Cyber crime is big business. And it is growing in scope and impact.
But what may not be obvious to the casual observer is that cyber crime is growing in its magnitude and sophistication because of two key factors: the consumerisation of crimeware, and the adoption of time-tested business processes to enhance the profitability of crime syndicates worldwide.
The disturbing trend in cyber crime is the "enterprise-class" approach crime syndicates take to grow their businesses. Today's syndicates employ hierarchies of participants with roles that mirror the executive suite, middle management and the rank and file. The executive suite oversees strategy and operations that initiate nefarious acts. Recruiters identify "infantry" that carry out large-scale attack schemes on a permanent hire or outsource (affiliate) basis. They also create and hand out malware and mold reward programmes to pay affiliates once successful attacks are carried out.
Given the ubiquitous adoption of cloud computing, social networking, BYOD, and mobile communications, cyber criminals now have unprecedented reach across and into more organisations, databases, desktops and mobile devices than ever before. Infrastructure advances and the enormous number of avenues for attacks are giving cyber criminals a smorgasbord of attack vectors to choose from.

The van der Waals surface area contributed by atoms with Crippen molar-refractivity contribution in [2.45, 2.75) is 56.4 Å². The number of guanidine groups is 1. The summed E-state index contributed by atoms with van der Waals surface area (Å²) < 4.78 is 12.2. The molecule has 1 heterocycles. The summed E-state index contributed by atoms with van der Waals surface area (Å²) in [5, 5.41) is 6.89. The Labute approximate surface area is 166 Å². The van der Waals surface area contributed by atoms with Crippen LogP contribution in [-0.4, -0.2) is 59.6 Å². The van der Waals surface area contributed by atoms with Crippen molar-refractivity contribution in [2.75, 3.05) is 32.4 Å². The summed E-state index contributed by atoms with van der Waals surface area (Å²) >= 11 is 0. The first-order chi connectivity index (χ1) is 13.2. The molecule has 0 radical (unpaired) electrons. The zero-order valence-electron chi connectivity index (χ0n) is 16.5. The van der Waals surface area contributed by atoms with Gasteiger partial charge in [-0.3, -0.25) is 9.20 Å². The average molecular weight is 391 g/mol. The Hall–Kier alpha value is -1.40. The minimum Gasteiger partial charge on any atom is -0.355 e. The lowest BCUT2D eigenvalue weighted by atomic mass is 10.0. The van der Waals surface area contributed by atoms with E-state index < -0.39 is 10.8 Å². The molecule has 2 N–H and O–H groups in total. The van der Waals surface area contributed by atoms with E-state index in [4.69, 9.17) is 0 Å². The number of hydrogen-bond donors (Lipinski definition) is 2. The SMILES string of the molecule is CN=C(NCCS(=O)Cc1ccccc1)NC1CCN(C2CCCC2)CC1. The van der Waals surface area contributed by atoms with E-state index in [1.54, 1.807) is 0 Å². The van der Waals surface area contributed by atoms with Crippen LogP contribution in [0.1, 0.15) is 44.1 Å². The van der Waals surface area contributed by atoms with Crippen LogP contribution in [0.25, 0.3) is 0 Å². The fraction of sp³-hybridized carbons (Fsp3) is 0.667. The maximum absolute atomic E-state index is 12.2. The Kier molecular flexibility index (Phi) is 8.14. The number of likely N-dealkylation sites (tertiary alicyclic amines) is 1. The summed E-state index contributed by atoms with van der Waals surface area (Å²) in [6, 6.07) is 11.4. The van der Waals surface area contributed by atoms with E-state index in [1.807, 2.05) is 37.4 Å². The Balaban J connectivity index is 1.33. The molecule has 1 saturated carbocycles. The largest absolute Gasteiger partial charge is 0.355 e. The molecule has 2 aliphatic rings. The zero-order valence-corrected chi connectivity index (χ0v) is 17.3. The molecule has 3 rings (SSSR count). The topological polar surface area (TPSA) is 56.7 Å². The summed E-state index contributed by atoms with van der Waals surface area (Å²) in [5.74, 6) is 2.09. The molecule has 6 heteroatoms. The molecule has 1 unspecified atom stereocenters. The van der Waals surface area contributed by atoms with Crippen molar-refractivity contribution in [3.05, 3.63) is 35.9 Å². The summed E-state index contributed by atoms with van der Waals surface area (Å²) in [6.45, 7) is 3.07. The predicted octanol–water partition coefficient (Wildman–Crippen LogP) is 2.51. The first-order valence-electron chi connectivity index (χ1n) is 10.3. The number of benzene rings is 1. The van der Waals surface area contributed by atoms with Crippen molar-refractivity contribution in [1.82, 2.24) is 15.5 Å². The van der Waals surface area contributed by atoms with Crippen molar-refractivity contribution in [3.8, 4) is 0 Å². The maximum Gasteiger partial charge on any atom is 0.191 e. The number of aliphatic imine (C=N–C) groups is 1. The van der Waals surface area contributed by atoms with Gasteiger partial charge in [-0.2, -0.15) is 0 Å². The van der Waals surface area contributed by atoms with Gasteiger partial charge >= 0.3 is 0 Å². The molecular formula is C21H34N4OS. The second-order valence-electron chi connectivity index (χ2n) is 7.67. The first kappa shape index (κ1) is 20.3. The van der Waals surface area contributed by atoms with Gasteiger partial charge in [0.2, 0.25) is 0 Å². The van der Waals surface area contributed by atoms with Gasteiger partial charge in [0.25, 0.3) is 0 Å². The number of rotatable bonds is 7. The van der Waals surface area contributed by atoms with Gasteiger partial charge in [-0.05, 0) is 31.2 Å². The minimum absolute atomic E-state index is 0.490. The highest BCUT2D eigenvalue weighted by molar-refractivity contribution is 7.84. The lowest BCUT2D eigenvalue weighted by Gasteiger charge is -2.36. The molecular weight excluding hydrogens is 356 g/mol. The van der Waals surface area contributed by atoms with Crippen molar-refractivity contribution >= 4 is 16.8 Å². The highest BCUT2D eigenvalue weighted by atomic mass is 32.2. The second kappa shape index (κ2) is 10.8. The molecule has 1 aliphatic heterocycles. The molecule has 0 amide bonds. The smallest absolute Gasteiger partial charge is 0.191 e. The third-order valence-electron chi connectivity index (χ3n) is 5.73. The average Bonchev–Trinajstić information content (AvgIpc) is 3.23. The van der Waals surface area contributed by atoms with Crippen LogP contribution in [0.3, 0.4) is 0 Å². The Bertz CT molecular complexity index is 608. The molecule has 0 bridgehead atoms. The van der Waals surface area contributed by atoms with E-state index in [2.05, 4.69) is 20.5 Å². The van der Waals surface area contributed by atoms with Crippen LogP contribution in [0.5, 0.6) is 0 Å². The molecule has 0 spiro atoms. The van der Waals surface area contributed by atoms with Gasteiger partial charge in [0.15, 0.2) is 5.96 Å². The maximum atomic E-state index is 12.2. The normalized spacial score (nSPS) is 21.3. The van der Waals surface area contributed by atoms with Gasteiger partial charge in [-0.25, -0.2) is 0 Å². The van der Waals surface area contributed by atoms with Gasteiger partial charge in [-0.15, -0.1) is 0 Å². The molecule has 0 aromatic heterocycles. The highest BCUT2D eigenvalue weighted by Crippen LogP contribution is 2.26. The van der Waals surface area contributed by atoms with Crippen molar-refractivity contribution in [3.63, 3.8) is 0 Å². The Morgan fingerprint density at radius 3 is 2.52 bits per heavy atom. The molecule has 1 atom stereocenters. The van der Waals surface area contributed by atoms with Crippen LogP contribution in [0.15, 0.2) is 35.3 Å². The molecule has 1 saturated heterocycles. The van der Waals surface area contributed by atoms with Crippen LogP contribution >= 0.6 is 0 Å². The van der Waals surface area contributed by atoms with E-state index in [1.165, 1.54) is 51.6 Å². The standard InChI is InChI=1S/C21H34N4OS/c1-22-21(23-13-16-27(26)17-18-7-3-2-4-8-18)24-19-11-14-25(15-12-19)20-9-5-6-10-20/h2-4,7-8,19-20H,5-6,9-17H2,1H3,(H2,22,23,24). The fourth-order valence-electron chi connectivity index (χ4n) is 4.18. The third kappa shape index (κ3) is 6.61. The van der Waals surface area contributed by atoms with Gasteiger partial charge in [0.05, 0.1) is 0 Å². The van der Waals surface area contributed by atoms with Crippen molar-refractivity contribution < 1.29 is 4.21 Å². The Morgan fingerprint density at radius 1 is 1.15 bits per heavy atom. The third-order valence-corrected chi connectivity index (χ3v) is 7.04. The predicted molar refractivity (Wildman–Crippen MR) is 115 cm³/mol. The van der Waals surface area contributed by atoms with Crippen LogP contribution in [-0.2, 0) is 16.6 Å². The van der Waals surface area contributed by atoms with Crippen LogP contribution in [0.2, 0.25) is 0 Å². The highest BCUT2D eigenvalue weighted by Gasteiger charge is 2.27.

To capitalise on these opportunities, cyber crime syndicates use recruiters to attract new "talent" via fully realised Web portals, many of which protect themselves with disclaimers such as, "We do not allow spam or other illicit methods for machine infection." This is a method of passing off legal responsibility to the hired "infantry" while providing the necessary malware needed to execute a full-fledged infection campaign.
Fanning the Flames
The drivers of these constantly evolving tools are extensive R&D organisations that create custom-order code to produce private botnets, fake anti-virus software and deployment systems. In turn, these are typically carried out for premeditated, targeted attacks - known as Advanced Persistent Threats (APTs).
Another key contributor to the expanding influence of cyber crime is the hosting provider. Simply put, criminals need somewhere to store attack content such as attack code, malware and stolen data. Taking a page out of Wall Street, crime syndicates are engaging in mergers and acquisitions to grow their botnets through the use of another organisation's botnet. A recent example is Zeus and SpyEye. Zeus, circa 2007, peaked in 2010 as the most prolific banking crime kit around. The crimeware kit would create new versions of powerful malware which had the capability to steal banking credentials, as well as hijack and manipulate secure online banking sessions. A rival botnet known as SpyEye emerged in 2010 and tried to take over what was clearly a successful market. The competition hurt profits for both, so in late 2010, the two authors merged source code, retired Zeus support and passed the torch to SpyEye.
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